Thursday, September 28, 2017

These Old Walkin' Shoes: Who Are You?

Who doesn't love a mystery? Any genealogist will tell you, half the fun is uncovering something that you weren't expecting, and we all have those skeletons in the closet despite what grandma says.  Today, I will tell you the story behind the parentage of Sarah Allen, my paternal great-great-great grandmother. Her story was a mystery that took a long time and a lot of hands-on research, but finally the deep, dark secrets were revealed.

 About 15 years ago I decided that I should start researching my Dad's side of the family. My grandmother had tackled a good portion of my Mom's side. Now it was time to start compiling Dad's family. This research would be all new and fresh. I had to ask questions of my Dad and his aunt to get started.

With the internet, it became easier to get started. Especially helpful was the Orleans County Gen Web site ( This site, in its infancy at the time, had a nearly complete listing of cemetery records from all across the county. I was able to compile a great deal of information in a short period of time. The next step was to verify the data. (Sources are critical in genealogical research).

Once I started filling names into the family tree, I checked additional records to nail down immigration dates, marriages, and occupations. A unique source for me was a series of family trees that were included in 1976 history of the Town of Yates where my family was from.

I had traced my family back to a John Jacobs who had married a Sarah Allen. The Allen surname is a fairly common one, which could be an insurmountable task for a novice researcher like me. I dove in and plowed ahead. Initially, I looked at family trees included in the 1976 book.

There was an Allen family in the book whose patriarch was Simon Allen. Simon was born in 1799 and was married to Elizabeth. According to the notes, there were 7 children born to this couple. Between child #1 and child #2, there is a gap that could have been filled with a missing child. The years were perfect for Sarah Allen to fit neatly into that gap. However, she was not listed as a child.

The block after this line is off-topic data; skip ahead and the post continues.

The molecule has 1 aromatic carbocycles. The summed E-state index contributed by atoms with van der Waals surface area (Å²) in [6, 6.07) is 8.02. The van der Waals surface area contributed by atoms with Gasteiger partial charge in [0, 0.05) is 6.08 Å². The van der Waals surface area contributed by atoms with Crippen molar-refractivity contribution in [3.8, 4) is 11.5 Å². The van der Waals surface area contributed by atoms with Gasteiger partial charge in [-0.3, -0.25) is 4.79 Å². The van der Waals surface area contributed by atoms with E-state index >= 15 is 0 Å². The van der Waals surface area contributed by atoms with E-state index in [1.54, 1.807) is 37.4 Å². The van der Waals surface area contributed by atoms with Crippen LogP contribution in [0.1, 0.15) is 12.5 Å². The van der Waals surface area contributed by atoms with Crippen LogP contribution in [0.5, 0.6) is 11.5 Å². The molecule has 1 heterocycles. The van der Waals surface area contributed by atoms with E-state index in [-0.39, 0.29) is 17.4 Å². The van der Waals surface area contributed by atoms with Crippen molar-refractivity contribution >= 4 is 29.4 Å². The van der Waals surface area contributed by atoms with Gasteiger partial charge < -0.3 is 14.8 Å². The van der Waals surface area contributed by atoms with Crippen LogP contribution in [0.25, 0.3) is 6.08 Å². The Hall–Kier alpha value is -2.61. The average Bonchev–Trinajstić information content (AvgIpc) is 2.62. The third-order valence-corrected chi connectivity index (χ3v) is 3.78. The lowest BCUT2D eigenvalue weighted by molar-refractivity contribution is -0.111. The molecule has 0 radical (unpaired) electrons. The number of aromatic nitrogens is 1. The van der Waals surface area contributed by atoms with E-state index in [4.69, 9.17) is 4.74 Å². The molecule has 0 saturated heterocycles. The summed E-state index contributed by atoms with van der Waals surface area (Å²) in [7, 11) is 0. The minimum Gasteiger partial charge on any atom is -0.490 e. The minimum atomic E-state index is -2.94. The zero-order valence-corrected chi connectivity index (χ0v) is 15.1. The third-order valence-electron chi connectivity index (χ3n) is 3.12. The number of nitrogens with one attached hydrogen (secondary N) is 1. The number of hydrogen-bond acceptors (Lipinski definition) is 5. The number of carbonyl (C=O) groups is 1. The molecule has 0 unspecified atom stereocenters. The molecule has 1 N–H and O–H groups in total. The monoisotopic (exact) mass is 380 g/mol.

The next piece of data was that Sarah declared she had been born in Herkimer County in the 1855 NYS Census. Additionally, Child #1 and Child #2 on the Allen family list were stated to have been born in Little Falls, Herkimer County, New York. I started to believe I had found a connection.

On the Orleans site, there used to be a section where you could connect with someone who was researching the same surnames you were. Of course I sent an email to the man working on the Allen family. His reply was short and blunt -- "Sarah Allen is not a part of this family." That was it. All my research seemed to have been for naught. I tried to pick up other threads to lead me to the parents of Sarah Allen. No matter where I looked, it appeared that Simon and Elizabeth were definitely the right avenue. Now, how could I prove it?

The Orleans County Gen Web had a transcribed listing of the censuses. I poured through them looking for answers. Nothing jumped out at me. I took a break from researching this particular line for what ended up being a couple years.

Finally, several years ago Family Search ( started posting actual photos of the censuses. Ancestry did the same. I decided to look at the real census rather than the alphabetical, transcribed lists. Once I found John Jacobs with his new bride in the 1850 census, I finally had my answer.

In the 1850 census, John Jacobs and his wife Sarah were listed in the Town of Yates as living next door to Simon Allen. The value of the land was listed as $0 with the land being a gift from S. Allen. There was my answer. Once Simon's daughter, Sarah, was married, she was given a small piece of land as a wedding gift. As to why Sarah is not listed in the family tree for Simon and Elizabeth, it is unknown.

Interestingly, John and Sarah's daughter-in-law, Sarah Russell was quite a bit of a mystery as to her date of death. For some reason, the Sarahs wanted to be mysterious. Thanks to so much data being out there waiting to be culled, the answers can sometimes be found a lot easier than they used to.

My biggest pieces of advice? Don't give up. And don't leave any stone unturned. You never know what secrets are lurking beneath.

Craig Bacon loves searching for family history. He likes finding new stories and proving old legends right or wrong.